Tony Harnell says that he regrets quitting SKID ROW via social media, explaining that it was "a really dumb" and "very unprofessional" thing to do.
Harnell joined SKID ROW in April 2015 as the replacement for Johnny Solinger, who was the band's frontman for fifteen years. Tony quit the group only eight months later, writing in a Facebook post that "being ignored and disrespected isn't my thing."
In a recent interview with "Rock Talk With Mitch Lafon", Harnell said that he "had a great time" with SKID ROW, but that the collaboration between the singer and the formerly New Jersey-based outfit "wasn't working" and that he left the band because he "unhappy."
Asked by host Mitch Lafon if he regrets the way he left SKID ROW, Harnell said: "Oh, absolutely. I was upset about some things. It's fine. That happens. And things were a little tense between myself and the guys. But we were going forward. And the last shows we had done together toward the end of the year — I think they were in November, leading into the holday season — they were probably the best shows we had done, with me."
According to Harnell, "it took a while" for him to become really comfortable singing SKID ROW's classic songs. "Whoever is not [former SKID ROW vocalist] Sebastian [Bach] in that band is gonna have a rough time with the fans," he said. "But I actually felt, for the most part… I felt pretty warmly embraced when I was in that situation, and I felt lucky about that. And I think the fans were really kind to me. But I don't think that I got my footing with the songs till the last month or two that I was there… I could easily say, yeah, it definitely took me a while to wrap my bones, or my body, or whatever you wanna say, around those songs. They are unusual songs to sing. They're iconic. People know the songs from hearing them so many times on the radio, so they're burned into people's minds… Some of them are in unusual keys for a singer, and that may sound funny to people that don't know music, but traditionally, for rock, or hard rock, those keys tend to be somewhat common. And not all the SKID ROW keys are common, so some of the songs fall into unusual places. But they worked really well for Sebastian."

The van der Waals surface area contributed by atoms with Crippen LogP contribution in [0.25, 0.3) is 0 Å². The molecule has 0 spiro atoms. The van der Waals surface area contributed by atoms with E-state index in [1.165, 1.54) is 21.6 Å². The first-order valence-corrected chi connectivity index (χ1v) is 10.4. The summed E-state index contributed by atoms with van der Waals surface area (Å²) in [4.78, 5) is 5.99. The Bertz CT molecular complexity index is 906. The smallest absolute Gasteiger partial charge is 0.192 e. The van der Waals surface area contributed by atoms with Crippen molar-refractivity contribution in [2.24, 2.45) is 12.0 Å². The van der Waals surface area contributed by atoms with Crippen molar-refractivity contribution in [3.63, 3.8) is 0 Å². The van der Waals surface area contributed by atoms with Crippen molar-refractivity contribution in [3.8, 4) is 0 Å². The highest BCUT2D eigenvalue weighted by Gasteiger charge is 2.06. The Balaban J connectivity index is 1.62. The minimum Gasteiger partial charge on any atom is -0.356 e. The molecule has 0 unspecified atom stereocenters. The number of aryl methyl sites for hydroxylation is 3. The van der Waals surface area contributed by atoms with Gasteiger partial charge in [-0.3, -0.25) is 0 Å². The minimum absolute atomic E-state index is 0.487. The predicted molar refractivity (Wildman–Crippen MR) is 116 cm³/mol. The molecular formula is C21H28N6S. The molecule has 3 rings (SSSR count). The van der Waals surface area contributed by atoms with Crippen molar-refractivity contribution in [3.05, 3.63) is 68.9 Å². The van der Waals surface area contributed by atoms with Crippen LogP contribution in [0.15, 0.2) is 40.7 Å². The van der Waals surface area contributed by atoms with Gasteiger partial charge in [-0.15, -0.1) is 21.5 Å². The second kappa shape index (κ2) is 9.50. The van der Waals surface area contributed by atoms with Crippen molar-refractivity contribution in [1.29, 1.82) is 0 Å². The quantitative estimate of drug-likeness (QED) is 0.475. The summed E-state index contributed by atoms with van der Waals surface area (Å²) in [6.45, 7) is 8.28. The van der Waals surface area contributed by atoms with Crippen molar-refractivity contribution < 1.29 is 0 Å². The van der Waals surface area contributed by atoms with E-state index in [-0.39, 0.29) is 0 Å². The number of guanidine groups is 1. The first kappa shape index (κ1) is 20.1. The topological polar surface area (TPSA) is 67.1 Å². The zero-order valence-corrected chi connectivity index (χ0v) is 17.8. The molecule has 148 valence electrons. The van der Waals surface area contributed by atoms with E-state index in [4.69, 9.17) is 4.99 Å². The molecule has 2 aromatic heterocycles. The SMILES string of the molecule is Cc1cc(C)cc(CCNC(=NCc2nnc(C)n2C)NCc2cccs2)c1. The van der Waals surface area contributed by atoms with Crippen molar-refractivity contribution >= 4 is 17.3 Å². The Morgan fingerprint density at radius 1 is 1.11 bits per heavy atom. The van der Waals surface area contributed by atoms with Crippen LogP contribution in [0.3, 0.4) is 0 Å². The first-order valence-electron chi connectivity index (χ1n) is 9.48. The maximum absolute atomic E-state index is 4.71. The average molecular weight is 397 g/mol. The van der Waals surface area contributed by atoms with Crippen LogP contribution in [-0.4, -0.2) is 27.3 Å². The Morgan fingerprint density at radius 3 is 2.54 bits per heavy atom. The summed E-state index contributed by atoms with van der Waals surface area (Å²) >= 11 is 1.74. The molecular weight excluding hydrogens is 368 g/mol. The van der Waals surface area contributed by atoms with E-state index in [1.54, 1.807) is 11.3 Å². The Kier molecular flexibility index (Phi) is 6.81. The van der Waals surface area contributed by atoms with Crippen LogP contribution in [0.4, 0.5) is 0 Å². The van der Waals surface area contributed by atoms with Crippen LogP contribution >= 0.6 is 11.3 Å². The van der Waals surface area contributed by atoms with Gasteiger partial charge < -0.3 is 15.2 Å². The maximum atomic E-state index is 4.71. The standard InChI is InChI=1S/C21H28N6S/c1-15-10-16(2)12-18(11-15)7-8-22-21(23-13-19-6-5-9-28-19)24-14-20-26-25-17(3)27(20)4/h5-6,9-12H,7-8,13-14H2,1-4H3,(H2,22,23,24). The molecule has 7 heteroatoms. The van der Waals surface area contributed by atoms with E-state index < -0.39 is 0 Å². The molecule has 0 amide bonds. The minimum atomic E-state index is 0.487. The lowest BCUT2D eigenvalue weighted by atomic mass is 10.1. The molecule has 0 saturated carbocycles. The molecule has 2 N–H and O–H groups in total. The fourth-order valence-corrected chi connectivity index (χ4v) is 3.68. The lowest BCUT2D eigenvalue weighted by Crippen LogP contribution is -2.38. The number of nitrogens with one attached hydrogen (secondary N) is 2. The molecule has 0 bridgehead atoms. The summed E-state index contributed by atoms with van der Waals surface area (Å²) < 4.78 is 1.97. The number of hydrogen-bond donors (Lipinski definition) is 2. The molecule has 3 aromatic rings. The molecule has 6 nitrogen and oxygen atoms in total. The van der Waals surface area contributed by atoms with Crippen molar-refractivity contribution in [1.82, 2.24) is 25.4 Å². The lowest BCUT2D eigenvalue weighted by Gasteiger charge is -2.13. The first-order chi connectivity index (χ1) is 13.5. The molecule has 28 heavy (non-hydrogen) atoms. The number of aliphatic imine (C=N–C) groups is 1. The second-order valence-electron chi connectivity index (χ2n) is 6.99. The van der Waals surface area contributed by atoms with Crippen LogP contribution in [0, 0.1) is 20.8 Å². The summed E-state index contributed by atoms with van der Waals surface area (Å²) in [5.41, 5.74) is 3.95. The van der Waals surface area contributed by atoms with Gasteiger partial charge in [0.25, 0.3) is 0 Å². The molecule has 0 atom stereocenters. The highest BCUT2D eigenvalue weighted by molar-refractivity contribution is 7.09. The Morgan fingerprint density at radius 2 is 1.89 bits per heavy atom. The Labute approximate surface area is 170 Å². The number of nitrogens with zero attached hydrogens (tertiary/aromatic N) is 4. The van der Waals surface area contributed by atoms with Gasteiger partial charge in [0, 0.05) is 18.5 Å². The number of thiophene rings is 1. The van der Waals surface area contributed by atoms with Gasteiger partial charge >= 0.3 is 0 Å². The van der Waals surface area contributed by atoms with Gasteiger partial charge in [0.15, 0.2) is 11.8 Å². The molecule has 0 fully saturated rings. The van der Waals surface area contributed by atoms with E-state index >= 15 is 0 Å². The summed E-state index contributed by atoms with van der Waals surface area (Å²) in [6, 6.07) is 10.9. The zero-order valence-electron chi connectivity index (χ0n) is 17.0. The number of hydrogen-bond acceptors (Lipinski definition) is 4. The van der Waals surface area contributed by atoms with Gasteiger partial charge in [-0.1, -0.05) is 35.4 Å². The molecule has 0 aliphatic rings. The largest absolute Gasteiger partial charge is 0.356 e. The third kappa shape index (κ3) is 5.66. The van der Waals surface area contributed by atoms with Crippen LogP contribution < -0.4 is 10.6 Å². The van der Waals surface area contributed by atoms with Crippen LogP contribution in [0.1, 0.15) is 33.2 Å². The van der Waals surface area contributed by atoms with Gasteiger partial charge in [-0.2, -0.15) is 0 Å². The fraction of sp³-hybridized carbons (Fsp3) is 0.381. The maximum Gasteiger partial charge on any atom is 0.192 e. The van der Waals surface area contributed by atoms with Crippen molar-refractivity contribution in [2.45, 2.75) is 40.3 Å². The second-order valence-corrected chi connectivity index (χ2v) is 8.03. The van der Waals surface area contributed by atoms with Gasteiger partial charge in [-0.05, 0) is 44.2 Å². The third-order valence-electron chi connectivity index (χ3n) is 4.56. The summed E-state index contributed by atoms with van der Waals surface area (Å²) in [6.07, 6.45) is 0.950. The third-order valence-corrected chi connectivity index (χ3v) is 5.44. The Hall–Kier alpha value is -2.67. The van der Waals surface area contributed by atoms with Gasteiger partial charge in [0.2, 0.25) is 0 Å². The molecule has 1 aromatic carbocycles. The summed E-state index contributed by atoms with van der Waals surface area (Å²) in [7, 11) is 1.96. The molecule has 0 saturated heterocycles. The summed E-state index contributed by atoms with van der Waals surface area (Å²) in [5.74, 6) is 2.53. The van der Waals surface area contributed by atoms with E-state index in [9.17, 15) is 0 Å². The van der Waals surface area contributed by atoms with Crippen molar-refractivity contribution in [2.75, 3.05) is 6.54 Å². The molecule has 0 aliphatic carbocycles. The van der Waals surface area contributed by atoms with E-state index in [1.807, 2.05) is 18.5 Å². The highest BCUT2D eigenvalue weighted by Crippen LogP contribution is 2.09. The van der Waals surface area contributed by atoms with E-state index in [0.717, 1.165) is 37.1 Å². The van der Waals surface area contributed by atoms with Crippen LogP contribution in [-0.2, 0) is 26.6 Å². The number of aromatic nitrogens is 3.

Harnell said that it was strange stepping into SKID ROW as a replacement for Bach, who fronted the band during its classic and most commercially successful period. "He and I were friends — really good friends — going way back," Tony explained. "He's a great guy. We had a good history, a good friendship in the early, early days of SKID ROW, and it was unusual for me, being a guy that he used to mention as someone he looked up to, to kind of replace… Usually, it's the other way around, so it was a weird position to be in. But I went way back also with the guys in the band. And although we never had a close friendship, we knew each other from afar."
Tony went on to say that various circumstances in his life — including his on-and-off gig as the frontman of the Norwegian hard rock band TNT — led him to accept the singer position in SKID ROW when the job was offered to him. "It was kind of a perfect storm for me, in a way, because I wanted to do it," he said. "I was discontent with TNT at the end of 2014. The opportunity came along, and I thought, 'You know what? I haven't really been in a successful American band, and I'd like to play more shows on my own turf. Let me do this.' And I liked the guys a lot, and I thought that they were a great band. The possibility to write new music with them was also on my mind. Wouldn't it be cool if I could be me in the context of what they do and maybe bring something to the table? Not to take away from what they do at all, but to kind of combine the two things. That seemed along the way… I wasn't sure how that was playing itself out."